Students shouldn’t have to choose between education & experience


Over time, the perception of what university is and what it’s meant for has changed. 

University isn’t exclusively about studying anymore. In the few years students spend as undergraduates, academics have always been a huge part of their lives. However, having experiences outside of academics is necessary for a balanced, healthy life for a lot of people. 

In an article in University Affairs, Associate Professor Jonathan Finn at Wilfrid Laurier University argues universities are increasingly prioritizing their students’ personal satisfaction and positive experiences over their education. Instead of pushing students towards experiencing enriching extracurricular activities, he argues we need to re-establish education as the primary purpose of university. 

Simply having an undergraduate degree is no longer enough to guarantee a job after graduation. While a formal education is what students are here for, the student experience holds a lot of sway in determining what students want to do with their lives. 

The idea that making experiences a focal point of university will lead to a “less well educated and capable citizenry,” as Finn puts it, simply isn’t true. Clubs and extracurricular activities have a lot to offer in terms of professional development that classrooms just can’t compete with.  

In order to be a competitive applicant in a modern job market after graduation, students often have to draw on experiences outside of schoolwork. Part-time jobs, clubs, sports teams and charity work isn’t necessarily a pre-requisite for resumes, but participating in them definitely helps set someone apart with their job application.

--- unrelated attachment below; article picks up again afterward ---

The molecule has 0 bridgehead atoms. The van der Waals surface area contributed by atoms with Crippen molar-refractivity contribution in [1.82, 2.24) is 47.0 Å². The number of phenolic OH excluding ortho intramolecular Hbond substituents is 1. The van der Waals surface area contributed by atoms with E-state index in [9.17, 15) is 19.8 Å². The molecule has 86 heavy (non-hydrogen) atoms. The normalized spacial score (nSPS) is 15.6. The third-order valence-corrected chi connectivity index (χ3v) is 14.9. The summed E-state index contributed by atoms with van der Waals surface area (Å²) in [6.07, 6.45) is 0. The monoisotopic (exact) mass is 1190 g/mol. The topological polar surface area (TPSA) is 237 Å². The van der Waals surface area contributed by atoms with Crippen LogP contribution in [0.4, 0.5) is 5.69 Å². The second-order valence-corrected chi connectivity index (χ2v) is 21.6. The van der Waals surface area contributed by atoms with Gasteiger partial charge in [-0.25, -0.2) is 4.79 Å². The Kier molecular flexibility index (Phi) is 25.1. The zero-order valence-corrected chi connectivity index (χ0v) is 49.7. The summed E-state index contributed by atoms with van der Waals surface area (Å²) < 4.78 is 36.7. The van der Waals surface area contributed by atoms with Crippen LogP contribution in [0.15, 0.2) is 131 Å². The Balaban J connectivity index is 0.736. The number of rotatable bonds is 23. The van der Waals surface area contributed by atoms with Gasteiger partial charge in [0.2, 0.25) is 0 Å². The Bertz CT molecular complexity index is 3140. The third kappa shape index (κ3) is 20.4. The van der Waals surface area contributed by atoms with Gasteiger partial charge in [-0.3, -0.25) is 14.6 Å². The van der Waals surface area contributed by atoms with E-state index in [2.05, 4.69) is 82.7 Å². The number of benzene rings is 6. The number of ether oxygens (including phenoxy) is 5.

Extracurricular activities on campus allow students to experiment with their passions with a freedom that a costly, lengthy degree program alone can’t offer. For many, campus causes and clubs are a means to explore and develop skills and interests outside of the classroom. For more general degrees that don’t offer a clear career track, the time spent on extracurricular activities can give invaluable direction to someone still unsure of what they want to do when they graduate. 

An increased focus on the university experience doesn’t mean a decrease in the quality of education provided. More of a focus on creating a positive university experience will only help students, not harm them.

The primary purpose of going to university is always going to be receiving an education — that won’t change. But along the way, participation in clubs, causes, jobs and other on-campus opportunities have become an important part of the years spent working towards that education.

Instead of seeing “the rise of the experience industry” as a threat to universities as we know them, we need to embrace it as a necessary part of a well-rounded modern education. 


— Journal Editorial Board

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